Plants annual, with filiform tap-root. Stems erect, simple or sever-al from branched caudex, 5-20 cm, glandular-pubescent, nodes without long, wooly hairs; small axillary tufts of leaves absent. Leaves sessile, not marcescent, usually confined to proximal 2 of plant; mid-stem leaves with blade lanceolate to narrowly elliptic or oblanceolate, 5-30 × 2-8 mm, apex ± acute, usually rather sparsely, softly pubescent; proximal leaves sometimes forming loose rosette, blade ovate to obovate or spatulate, apex ± obtuse. Inflorescences compact to open, dichotomous, 3-30-flowered cymes, confined to distal portion of stem; bracts herbaceous, lanceolate, glandular-puberulent. Pedicels often becoming deflexed at base, 3-10(-12) mm, 0.5-1.25 times as long as sepals in flower, elongating to equaling capsule, glandular-pubescent. Flowers: sepals broadly lanceolate, 3-4.5 mm, apex subacute, glandular-puberulent to glabrate, hairs shorter than sepal tip, outer sepals herbaceous or with narrow margins, inner with broad margins; petals ovate-elliptic, 3-4 mm, equaling or shorter than sepals, apex 2-fid; stamens 10; styles 5. Capsules cylindric, curved, 6-12 mm, 2-2.25 times as long as sepals; teeth 10, erect, margins convolute. Seeds golden brown, 0.4-0.7 mm diam., tuberculate, especially around edge; testa not inflated. 2n = 34. Flowering spring and early summer. Grasslands, fields, meadows, open woods, roadsides, waste places, often in seasonally wet rocky or sandy ground; 100-2700 m; Alta., Man., Ont., Sask.; Ala., Ariz., Ark., Colo., Ga., Idaho, Ill., Ind., Iowa, Kans., La., Mich., Mo., Mont., Nebr., Nev., N.Mex., N.Dak., Okla., Oreg., S.C., S.Dak., Tenn., Tex., Utah, Va., Wis., Wyo.; Mexico. Cerastium brachypodum differs from C. nutans in its smaller size; its short pedicels, which often become deflexed at the base instead of near the capsule; and its pubescence, which is usually sparser and lacks any long, lanate hairs. However, some specimens from the arid region of the southwest have a dense gray pubescence. Plants from the Arizona desert, which have particularly long and narrow capsules, are the basis for the erroneous report of C. gracile Dufour from that region.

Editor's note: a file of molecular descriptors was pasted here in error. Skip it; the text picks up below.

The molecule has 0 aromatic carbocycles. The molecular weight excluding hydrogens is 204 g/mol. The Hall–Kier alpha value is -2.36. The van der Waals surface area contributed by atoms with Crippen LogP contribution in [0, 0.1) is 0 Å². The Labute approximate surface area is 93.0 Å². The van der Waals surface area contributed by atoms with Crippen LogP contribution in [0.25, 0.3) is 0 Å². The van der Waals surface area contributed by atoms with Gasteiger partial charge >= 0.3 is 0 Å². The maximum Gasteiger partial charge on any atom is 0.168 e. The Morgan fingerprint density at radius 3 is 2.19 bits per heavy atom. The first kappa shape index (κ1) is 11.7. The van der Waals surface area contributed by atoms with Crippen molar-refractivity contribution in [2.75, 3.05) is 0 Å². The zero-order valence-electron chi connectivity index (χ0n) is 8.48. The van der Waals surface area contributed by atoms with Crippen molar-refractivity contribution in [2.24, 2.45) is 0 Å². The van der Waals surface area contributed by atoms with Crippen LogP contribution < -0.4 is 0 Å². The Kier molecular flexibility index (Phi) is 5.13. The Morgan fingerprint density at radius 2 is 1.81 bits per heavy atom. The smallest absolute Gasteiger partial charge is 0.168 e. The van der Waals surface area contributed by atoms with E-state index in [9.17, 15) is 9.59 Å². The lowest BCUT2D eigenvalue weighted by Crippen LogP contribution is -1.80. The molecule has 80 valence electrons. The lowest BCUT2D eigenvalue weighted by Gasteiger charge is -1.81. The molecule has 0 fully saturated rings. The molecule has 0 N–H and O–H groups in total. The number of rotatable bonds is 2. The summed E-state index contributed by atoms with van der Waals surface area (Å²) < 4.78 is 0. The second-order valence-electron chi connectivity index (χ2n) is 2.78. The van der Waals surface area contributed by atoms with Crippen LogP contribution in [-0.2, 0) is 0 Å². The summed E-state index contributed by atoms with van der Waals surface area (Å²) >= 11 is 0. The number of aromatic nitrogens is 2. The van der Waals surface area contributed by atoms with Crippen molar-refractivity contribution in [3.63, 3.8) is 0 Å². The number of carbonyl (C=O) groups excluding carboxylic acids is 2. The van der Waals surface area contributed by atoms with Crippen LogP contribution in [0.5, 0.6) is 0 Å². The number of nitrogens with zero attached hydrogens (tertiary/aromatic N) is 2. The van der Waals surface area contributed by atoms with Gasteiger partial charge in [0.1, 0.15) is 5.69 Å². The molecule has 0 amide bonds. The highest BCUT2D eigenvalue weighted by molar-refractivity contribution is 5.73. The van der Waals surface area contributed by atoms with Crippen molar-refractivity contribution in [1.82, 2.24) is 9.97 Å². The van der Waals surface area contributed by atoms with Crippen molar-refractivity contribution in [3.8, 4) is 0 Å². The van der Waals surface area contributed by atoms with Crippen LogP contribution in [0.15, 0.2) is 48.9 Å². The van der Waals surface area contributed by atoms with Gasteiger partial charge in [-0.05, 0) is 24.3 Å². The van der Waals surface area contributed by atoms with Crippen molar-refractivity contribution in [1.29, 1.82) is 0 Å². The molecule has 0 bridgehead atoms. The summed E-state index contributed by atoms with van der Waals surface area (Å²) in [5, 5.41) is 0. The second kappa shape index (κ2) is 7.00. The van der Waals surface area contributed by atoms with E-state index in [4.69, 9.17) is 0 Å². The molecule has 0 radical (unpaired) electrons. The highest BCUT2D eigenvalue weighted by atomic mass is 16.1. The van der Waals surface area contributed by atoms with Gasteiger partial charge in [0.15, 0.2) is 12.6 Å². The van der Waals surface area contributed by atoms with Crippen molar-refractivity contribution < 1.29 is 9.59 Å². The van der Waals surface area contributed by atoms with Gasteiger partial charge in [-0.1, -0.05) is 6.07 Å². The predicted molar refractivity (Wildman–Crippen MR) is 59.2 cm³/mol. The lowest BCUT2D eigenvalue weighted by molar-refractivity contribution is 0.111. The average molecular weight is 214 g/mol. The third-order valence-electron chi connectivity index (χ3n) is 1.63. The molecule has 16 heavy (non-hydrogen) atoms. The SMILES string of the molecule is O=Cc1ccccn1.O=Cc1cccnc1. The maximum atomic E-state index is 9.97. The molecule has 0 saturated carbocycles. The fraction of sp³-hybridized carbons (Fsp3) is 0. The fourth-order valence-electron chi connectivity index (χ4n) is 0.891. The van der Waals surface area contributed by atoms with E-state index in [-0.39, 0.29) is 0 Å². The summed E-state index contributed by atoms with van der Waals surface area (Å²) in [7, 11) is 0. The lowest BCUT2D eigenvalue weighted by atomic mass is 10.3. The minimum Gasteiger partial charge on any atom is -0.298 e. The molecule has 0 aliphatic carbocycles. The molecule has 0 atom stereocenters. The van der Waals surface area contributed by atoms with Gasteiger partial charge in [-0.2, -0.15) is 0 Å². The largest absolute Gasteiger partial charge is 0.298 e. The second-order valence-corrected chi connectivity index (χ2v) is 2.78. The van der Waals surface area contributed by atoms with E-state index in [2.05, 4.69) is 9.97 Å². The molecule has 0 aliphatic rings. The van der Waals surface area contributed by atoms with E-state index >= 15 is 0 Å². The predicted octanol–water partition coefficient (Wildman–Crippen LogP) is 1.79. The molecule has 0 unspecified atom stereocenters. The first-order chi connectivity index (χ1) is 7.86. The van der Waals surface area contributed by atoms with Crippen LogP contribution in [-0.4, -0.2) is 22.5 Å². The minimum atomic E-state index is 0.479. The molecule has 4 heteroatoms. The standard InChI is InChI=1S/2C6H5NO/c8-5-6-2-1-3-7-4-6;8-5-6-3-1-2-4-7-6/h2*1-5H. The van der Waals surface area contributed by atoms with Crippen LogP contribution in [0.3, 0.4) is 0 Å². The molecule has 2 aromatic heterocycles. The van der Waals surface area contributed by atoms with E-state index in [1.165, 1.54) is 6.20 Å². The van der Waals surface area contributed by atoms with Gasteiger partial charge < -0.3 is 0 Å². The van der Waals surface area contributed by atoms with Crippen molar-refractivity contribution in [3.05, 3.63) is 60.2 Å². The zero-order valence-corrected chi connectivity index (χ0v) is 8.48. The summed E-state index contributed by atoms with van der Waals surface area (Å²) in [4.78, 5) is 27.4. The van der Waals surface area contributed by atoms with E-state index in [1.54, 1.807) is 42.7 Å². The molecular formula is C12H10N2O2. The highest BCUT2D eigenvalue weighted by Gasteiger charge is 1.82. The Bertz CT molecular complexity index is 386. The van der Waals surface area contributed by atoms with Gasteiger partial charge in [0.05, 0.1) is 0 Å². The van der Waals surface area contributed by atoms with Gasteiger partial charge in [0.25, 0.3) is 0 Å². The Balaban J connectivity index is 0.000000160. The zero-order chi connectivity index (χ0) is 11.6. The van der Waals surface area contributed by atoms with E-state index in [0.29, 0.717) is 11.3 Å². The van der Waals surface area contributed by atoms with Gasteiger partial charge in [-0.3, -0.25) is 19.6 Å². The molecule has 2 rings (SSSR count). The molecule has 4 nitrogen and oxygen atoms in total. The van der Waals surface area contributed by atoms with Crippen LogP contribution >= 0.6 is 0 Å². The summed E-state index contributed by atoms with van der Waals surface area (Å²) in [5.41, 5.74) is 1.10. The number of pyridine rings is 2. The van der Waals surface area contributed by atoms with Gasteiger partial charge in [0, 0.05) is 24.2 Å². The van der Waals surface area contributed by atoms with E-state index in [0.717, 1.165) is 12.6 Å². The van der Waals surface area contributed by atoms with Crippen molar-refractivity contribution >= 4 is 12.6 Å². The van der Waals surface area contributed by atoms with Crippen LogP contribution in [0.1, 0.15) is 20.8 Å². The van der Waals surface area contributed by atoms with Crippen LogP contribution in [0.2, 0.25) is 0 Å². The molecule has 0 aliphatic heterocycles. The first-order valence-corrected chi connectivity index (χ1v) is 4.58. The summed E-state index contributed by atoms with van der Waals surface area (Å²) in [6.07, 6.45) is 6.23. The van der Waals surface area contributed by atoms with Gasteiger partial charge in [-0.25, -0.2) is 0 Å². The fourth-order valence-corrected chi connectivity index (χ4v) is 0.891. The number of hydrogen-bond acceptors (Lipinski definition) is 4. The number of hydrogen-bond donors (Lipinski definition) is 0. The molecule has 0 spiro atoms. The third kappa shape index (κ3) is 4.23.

Cerastium fastigiatum can be very similar to C. brachypodum but differs in its longer pedicels, narrowly acute leaves, glandular pubescence on the stems, and much more branched (fastigiate) habit.
Annual herb with a thread-like taproot 5 - 20 cm tall Stem: upright, unbranched or branched, glandular-hairy. Leaves: opposite, stalkless, 0.5 - 3 cm long, 2 - 8 mm wide, lance-shaped to narrowly elliptic to reverse lance-shaped with a more or less pointed tip, sparsely soft-hairy. The lower leaves sometimes form a loose rosette. These leaves are egg-shaped to reverse egg-shaped with a more or less blunt tip. Inflorescence: a more or less open, branched cluster (cyme) of three to thirty flowers subtended by glandular-hairy, lance-shaped bracts. The bracts are entirely green and lack scarious (dry, thin, and membranous) margins. Flowers: white. Stalk often bent downward at base, 3 - 10 mm long, glandular-hairy. Stamens ten. Styles five. Sepals: five, distinct, 3 - 4.5 mm long, broadly lance-shaped with a nearly pointed tip, glandular-hairy to nearly hairless. Petals: five, white, 3 - 4 mm long, egg-shaped to elliptic, two-lobed, clawed. Fruit: a dehiscent capsule (opening by ten short, upright teeth), 6 - 12 mm long, about two times as long as the sepals, cylindrical, curved. The stalks are about equal the length of the capsules. Seeds numerous, golden brown, egg- to kidney-shaped, dorsally grooved.